Organ transplantation is a life-saving procedure for patients with end-organ damage. Nearly 300,000 individuals die each year awaiting transplant. Despite tremendous advances, long-term graft survival remains disappointing because current immunosuppressive regimens are unable to prevent chronic rejection and require life-long treatment, placing patients at risk for infections, cancer, and heart disease. B cells are central to the development of antibody-mediated rejection and chronic rejection. However, B cells have also been shown to play a protective role. Five large independent studies unexpectedly revealed a ?B cell signature? in tolerant transplant recipients, uncovering a key regulatory role for B cells. Yet very little is known about how regulatory B cells (Breg) suppress the alloimmune response, or how they differ from pathogenic B cells. Currently there are no phenotypic, transcription factor, or lineage markers that are unique to Breg. Furthermore, Breg appear to inhibit inflammation and disease through multiple distinct pathways involving cytokines and cell surface markers. Thus, our current challenge is to comprehend the diversity of B cell subsets that possess regulatory capacity and the key decision points that determine their fate as regulatory versus pro-inflammatory. TIM-1 is an important physiological receptor of Breg, providing a crucial checkpoint to ensure peripheral tolerance is maintained. Recognition of apoptotic cells by TIM-1 promotes B cell IL-10, and a loss of function mutation of TIM-1 leads to a defect in Bregs, and heightened auto- and allo-immunity. TIM-1+, but not TIM-1-, B cells can transfer allograft tolerance, and their suppressive capacity is dependent upon TIM-1 signaling. We have now found that in addition to IL-10, TIM-1 signaling promotes the expression of many molecules with known coinhibitory activity. Our data further reveals AhR to be a key putative transcriptional regulator of Breg, downstream of TIM-1. The objective of this proposal is to map the regulatory network that controls Breg development and function, focusing on TIM-1 and AhR as key regulators. Our central hypothesis is that Bregs are a functionally and phenotypically diverse set of cells that are controlled by a common core network. Dr. Melissa Yeung is a transplant nephrologist at the Brigham & Women's Hospital/Harvard Medical School (BWH/HMS) with a strong commitment to the field of transplant immunology. Her long- term career goal is to become an independent investigator with a specific focus on understanding the molecular mechanisms governing B cell-mediated transplant tolerance. The support of the K08 award will allow Dr. Yeung to achieve the following training objectives: 1) investigate the mechanisms by which the TIM-1/AhR axis mediates Breg in alloimmunity; 2) acquire proficiency in transcriptomics research; and 3) become an expert in B cell immunoregulatory pathways. In order to accomplish these objectives and investigate our hypothesis, Dr. Yeung will first examine the role of TIM-1/AhR in regulating the function of Breg upon physiological induction and through ligation of a ?tolerogenic? anti-TIM-1 antibody (Aim1). She will do this using a network-based, transcriptomic approach to construct a model of key immunoregulatory circuits controlled by TIM- 1/AhR. To validate her model, she will then examine the functional roles of nodal regulators. Lastly, she will investigate the in vivo mechanisms by which Bregs suppress the alloimmune response (Aim2). Completion of the proposed research will provide fundamental insights into the signals involved in the ontogeny, reactivity, diversification and function of Breg, and how these pathways differentiate them from pathogenic B cells. Potential clinical applications that could result from this work include the use of Breg for cell therapy, the design of therapeutics to target pathogenic B cells whilst sparing Bregs, and the use of a Breg signature to guide immunosuppressive therapy. Dr. Yeung will be closely guided by her primary mentor Dr. Vijay Kuchroo, Professor of Neurology at BWH, Director of the Evergrande Center for Immunologic Disease at HMS and Associate Member of the Broad Institute, who has vast experience in transcriptomic and immunology research. To complement his expertise, we have formed a multi-disciplinary team of scientific advisors and collaborators: 1) Dr. David Rothstein, Professor at the Thomas E. Starzl Transplantation Institute, University of Pittsburgh, who is an expert in regulatory B cells and transplant immunology; and 2) Dr. Joseph Bonventre, Professor and Chief of the BWH Renal Division, who has extensive knowledge in KIM-1/TIM-1 biology. Dr Yeung will also draw upon the wealth of the BWH/HMS research environment, including the Evergrande Center for Immunologic Disease, the Broad Institute, the Renal Division, and the Transplantation Research Center. Dr. Yeung's proposed K08 study, mentorship team, career development plan, and collaborative research environment will catalyze her scientific productivity and provide her with a strong foundation as a future independent investigator and leader in transplantation.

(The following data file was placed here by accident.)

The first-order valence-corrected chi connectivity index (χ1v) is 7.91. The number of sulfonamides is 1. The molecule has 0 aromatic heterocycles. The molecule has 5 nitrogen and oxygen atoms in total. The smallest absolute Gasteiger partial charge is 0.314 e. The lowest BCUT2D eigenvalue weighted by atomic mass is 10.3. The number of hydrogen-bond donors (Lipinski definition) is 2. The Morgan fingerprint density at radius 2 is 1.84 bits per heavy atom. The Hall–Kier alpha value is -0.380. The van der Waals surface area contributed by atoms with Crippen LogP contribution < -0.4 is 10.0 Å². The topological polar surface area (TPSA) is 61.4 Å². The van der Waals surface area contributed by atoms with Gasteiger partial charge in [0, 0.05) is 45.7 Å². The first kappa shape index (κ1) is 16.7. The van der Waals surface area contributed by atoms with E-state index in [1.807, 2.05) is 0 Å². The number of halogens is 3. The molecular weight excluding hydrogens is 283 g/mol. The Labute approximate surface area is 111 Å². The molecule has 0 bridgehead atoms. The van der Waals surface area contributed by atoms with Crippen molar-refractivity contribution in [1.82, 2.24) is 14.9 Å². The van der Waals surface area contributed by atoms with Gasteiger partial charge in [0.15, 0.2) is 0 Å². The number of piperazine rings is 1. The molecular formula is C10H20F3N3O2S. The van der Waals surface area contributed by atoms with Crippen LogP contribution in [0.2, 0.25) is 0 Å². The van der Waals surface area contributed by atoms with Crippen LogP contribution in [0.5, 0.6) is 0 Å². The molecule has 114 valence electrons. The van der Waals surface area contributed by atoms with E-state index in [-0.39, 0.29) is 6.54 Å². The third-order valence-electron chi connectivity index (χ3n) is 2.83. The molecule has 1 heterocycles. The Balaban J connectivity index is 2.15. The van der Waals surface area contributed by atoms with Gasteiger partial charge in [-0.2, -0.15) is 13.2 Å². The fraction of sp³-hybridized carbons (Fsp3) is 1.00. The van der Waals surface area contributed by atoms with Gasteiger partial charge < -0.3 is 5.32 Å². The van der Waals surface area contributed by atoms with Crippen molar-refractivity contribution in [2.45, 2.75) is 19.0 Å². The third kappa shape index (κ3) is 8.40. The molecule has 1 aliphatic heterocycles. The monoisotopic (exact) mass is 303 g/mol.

Organ transplantation is a life-saving procedure for patients with end-organ damage. However, long- term survival rates of these transplanted organs remains poor because our current therapies are unable to prevent chronic rejection, and place patients at high risk of infection, cancer and heart disease. This study will investigate the role of a novel immune-regulating pathway (TIM-1/AhR), with the ultimate goal of discovering new therapies to prevent rejection, while lessening the need for life-long immune suppression.